Justin Lichter, aka, Trauma, has hiked over 35,000 miles of trail all over the world and besides being a beast among men, he is also a really nice guy! We don’t push his book just because he is a friend, but because it is the most comprehensive gear guide we have ever seen! Not to mention the best visual guide, as well. Trauma not only goes over all the different gear possibilities for backpacking and their uses, but also goes into wilderness survival, reading the weather, tips and tricks for hiking in different climates and a ton of other things you wouldn’t even think to ask but will be sure to find all in this one book! Did I mention the pictures?! He makes it so easy to grasp complicated aspects to explain by using ample visual aide. This is the one stop shop book for preparing you for the trail and all things backpacking!

Appalachian Trials by Zach Davis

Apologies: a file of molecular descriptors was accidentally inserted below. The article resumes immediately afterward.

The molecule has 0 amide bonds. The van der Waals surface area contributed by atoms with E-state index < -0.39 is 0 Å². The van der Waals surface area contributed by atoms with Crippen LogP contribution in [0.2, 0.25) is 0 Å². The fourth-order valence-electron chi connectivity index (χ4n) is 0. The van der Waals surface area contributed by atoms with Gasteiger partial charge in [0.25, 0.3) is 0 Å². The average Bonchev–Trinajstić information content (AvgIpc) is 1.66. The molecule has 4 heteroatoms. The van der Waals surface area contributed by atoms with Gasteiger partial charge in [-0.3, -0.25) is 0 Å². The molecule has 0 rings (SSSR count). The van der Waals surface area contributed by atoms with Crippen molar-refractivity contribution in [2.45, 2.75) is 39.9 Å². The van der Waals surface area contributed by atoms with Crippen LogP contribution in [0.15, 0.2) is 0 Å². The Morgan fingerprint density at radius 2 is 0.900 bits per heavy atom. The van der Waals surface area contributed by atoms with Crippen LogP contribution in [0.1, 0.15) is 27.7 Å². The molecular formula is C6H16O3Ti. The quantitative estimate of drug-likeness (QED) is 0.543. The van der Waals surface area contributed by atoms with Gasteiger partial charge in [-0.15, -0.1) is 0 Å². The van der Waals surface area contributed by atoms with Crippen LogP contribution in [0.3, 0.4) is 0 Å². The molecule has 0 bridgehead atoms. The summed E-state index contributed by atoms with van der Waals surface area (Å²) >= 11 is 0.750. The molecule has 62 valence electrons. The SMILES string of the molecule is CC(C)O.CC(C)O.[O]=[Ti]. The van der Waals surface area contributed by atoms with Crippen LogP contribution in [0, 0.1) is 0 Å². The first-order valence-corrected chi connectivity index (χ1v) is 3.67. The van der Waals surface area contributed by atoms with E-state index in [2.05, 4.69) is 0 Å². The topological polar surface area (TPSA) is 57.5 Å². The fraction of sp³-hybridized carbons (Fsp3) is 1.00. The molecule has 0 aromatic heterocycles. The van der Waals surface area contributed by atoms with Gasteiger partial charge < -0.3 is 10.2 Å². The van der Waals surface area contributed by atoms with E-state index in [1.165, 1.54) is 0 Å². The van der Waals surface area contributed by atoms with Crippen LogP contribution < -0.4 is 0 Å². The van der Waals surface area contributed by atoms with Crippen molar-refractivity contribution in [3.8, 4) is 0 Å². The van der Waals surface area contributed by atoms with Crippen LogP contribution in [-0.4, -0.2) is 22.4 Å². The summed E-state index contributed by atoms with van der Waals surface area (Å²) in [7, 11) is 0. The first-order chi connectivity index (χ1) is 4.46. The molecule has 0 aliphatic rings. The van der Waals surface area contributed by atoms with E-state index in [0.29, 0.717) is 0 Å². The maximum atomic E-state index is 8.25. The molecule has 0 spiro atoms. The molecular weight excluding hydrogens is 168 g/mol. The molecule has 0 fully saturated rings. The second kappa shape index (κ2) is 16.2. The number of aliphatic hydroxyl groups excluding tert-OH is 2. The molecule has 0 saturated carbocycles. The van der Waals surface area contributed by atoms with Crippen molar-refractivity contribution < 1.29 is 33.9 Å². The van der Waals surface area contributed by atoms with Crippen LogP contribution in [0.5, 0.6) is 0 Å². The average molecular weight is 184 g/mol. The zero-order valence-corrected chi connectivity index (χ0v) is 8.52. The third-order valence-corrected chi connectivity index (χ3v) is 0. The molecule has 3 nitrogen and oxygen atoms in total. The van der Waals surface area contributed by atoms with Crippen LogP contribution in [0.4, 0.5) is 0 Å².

This is the ONLY psychological and emotional guide I have ever seen to help guide you in thru hiking the AT and I absolutely encourage all prospective thru hikers to read this book just before setting out on trail! In fact, I am not sure how thru hiking and the Appalachian Trail got to be so popular before someone finally (thank goodness for the rest of us) thought to write this much needed book! You could have the best gear, the strongest body and perfect weather the whole time but none of these things will get you to Katahdin. Only you can do that! In Zach’s book, Appalachian Trials, he focuses on exactly that; all the many, exceedingly different and challenging trials you will face on the AT. He walks you through his own trials (and he had a fair amount of them, the poor guy) and goes over how he worked through them all. Besides being a super fun and enjoyable read, this also ended up saving me on my own thru hike. I followed his prompts in the book to safe guard myself against those tough days when quitting is easy. Zach encourages hikers make a series of lists, which will absolutely end up talking you out of quitting on a tough day if you take their creation seriously. DO IT! READ THIS BOOK AND DO IT!